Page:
JB – I definitely have noticed a more sophisticated client as of late (late being the last 6-8 months or so). It’s always a breathe of fresh air when a client approaches us and truly understands what goes into making a good infographic. They understand that there are things they need to communicate to us, and that it’s an iterative process from beginning to end. They understand that if they want to create an infographic with the goal being social sharing and blogger pickup, that the infographic has to bring value to the readers; it’s not a pretty looking advertisement. Rather, it’s something of mass appeal that people genuinely want to read, and because of this, are inclined to share with others.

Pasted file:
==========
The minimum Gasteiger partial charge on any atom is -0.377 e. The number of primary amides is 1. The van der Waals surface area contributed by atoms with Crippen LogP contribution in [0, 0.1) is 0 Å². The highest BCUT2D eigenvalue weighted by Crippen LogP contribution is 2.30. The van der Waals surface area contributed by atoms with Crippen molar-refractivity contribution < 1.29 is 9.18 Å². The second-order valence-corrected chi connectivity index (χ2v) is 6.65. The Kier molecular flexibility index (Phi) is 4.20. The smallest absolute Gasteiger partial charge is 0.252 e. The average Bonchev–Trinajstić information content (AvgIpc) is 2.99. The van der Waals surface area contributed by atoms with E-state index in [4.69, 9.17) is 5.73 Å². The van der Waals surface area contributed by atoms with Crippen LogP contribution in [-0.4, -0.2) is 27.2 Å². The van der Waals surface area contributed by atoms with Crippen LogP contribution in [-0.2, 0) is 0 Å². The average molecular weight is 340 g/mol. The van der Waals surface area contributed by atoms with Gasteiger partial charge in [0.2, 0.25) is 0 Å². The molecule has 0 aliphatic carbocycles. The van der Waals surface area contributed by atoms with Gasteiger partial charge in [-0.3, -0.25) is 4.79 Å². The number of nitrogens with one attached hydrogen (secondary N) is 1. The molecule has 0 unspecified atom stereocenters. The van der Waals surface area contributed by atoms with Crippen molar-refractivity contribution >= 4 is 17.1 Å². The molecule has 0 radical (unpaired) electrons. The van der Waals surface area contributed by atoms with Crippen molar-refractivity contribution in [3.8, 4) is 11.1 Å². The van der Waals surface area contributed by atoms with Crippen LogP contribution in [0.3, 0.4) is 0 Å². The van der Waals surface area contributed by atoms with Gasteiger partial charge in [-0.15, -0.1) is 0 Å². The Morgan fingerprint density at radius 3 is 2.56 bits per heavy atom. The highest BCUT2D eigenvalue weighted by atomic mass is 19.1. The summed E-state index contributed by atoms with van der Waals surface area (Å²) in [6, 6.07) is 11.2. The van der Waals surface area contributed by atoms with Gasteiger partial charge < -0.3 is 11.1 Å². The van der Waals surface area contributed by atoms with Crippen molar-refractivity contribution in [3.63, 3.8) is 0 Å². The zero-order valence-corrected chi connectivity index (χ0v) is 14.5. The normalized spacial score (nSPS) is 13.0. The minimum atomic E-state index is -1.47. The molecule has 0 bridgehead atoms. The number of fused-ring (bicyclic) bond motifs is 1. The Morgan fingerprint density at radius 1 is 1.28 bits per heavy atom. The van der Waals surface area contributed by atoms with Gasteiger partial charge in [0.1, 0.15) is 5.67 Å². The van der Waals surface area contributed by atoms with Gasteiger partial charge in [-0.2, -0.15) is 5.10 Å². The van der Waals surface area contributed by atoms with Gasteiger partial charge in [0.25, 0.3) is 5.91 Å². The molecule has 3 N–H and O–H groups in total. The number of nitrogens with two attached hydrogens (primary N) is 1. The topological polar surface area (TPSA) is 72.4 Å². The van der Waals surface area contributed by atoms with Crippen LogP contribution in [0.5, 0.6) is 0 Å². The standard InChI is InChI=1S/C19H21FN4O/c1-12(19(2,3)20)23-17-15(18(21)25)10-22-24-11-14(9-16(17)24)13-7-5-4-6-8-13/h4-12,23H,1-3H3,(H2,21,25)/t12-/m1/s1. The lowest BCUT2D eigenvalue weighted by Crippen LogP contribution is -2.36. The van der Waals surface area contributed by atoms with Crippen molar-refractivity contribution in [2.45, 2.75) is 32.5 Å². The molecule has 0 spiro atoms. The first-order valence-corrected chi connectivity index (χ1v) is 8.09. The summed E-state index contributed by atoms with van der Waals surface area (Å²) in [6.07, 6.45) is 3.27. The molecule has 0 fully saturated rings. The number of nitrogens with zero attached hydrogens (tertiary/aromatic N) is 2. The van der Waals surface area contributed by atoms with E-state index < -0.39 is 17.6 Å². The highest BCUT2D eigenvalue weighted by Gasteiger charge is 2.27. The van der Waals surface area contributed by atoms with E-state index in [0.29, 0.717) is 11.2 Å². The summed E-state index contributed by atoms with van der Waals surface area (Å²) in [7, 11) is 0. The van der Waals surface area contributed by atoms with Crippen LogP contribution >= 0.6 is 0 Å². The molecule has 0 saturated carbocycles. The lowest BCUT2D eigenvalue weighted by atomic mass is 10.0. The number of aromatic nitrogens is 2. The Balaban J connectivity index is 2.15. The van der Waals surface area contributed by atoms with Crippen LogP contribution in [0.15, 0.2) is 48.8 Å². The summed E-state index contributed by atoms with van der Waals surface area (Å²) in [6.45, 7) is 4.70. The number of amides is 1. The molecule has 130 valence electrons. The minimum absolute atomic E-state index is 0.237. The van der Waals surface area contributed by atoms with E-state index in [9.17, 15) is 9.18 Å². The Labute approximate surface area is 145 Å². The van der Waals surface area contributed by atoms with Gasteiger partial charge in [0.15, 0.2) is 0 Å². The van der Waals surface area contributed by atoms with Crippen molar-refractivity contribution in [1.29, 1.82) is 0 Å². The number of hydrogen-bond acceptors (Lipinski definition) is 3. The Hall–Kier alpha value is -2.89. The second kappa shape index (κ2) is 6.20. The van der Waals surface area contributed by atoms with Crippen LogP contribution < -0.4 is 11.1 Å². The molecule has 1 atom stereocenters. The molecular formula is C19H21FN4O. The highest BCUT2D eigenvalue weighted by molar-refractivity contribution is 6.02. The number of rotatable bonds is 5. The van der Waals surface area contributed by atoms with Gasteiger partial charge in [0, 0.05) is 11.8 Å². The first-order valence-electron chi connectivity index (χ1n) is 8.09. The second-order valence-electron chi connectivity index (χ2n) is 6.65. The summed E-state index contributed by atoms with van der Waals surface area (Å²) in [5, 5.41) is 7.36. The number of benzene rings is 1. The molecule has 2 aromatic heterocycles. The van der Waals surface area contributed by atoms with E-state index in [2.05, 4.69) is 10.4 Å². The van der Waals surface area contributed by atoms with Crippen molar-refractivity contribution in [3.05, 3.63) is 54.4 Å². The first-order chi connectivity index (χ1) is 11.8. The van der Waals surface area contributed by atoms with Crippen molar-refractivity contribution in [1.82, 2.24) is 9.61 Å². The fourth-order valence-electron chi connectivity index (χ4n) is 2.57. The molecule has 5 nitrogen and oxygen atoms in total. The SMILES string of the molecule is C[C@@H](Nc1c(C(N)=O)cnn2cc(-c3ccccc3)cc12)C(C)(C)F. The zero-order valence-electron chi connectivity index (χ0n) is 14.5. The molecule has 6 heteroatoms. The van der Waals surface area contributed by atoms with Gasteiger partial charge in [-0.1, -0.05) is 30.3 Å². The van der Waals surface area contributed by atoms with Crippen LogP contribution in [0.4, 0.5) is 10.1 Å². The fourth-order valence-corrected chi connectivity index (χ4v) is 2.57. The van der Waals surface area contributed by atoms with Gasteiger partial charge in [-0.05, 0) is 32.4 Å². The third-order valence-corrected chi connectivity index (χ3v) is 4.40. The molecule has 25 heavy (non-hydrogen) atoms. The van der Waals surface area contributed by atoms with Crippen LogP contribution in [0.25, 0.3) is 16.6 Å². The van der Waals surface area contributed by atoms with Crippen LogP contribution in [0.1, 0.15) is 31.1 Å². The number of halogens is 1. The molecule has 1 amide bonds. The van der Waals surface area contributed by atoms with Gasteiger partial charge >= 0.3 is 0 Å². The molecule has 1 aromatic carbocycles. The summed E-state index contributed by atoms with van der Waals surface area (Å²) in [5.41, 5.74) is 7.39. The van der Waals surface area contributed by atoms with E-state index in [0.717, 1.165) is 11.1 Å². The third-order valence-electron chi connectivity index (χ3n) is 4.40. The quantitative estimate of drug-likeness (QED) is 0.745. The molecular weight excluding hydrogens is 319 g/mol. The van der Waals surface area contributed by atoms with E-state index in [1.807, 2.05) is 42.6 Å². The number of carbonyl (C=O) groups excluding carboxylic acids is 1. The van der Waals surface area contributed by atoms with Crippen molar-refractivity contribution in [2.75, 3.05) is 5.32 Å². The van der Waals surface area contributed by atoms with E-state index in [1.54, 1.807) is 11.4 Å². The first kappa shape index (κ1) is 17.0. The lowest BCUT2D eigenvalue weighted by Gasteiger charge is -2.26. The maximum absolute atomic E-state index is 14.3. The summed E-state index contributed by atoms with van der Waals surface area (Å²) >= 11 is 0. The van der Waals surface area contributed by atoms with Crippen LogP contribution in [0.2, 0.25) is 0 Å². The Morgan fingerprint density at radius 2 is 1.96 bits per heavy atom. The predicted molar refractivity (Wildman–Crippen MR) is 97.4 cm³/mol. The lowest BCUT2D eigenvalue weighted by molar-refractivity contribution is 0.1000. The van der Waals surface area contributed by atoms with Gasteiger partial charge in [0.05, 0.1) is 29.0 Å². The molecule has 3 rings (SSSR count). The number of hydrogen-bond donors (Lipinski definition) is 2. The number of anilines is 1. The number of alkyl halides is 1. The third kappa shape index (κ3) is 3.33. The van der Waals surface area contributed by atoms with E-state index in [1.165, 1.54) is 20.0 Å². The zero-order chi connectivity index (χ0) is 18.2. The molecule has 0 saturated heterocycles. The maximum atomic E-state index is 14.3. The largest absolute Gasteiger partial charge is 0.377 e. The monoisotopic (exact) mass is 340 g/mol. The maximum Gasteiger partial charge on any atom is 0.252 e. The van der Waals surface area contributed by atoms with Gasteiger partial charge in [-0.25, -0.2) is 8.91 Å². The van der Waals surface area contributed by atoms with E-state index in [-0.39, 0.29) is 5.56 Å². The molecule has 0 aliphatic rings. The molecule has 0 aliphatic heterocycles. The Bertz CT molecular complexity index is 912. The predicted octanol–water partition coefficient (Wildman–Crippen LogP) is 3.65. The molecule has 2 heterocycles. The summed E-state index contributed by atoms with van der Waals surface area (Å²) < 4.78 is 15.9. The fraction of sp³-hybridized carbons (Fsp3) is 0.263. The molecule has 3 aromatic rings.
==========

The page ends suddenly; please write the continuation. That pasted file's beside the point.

I would be lying if I said we didn’t still get people who want us to create an infographic all about their product and expect it to viral and have Mashable and Huffington Post begging to feature it. These types of tactics do not work. The major bloggers are too smart, and they didn’t build up their site’s audiences by accident; they know what their readers want to see, and it’s quality content. Therefore, the content needs to be quality.

I definitely have noticed a more sophisticated client as of late (late being the last 6-8 months or so). It’s always a breathe of fresh air when a client approaches us and truly understands what goes into making a good infographic.

VL – Now for those out there interested in a career designing infographics: what expertise and skills they must cultivate if they want to land a job on Infographic World, one day?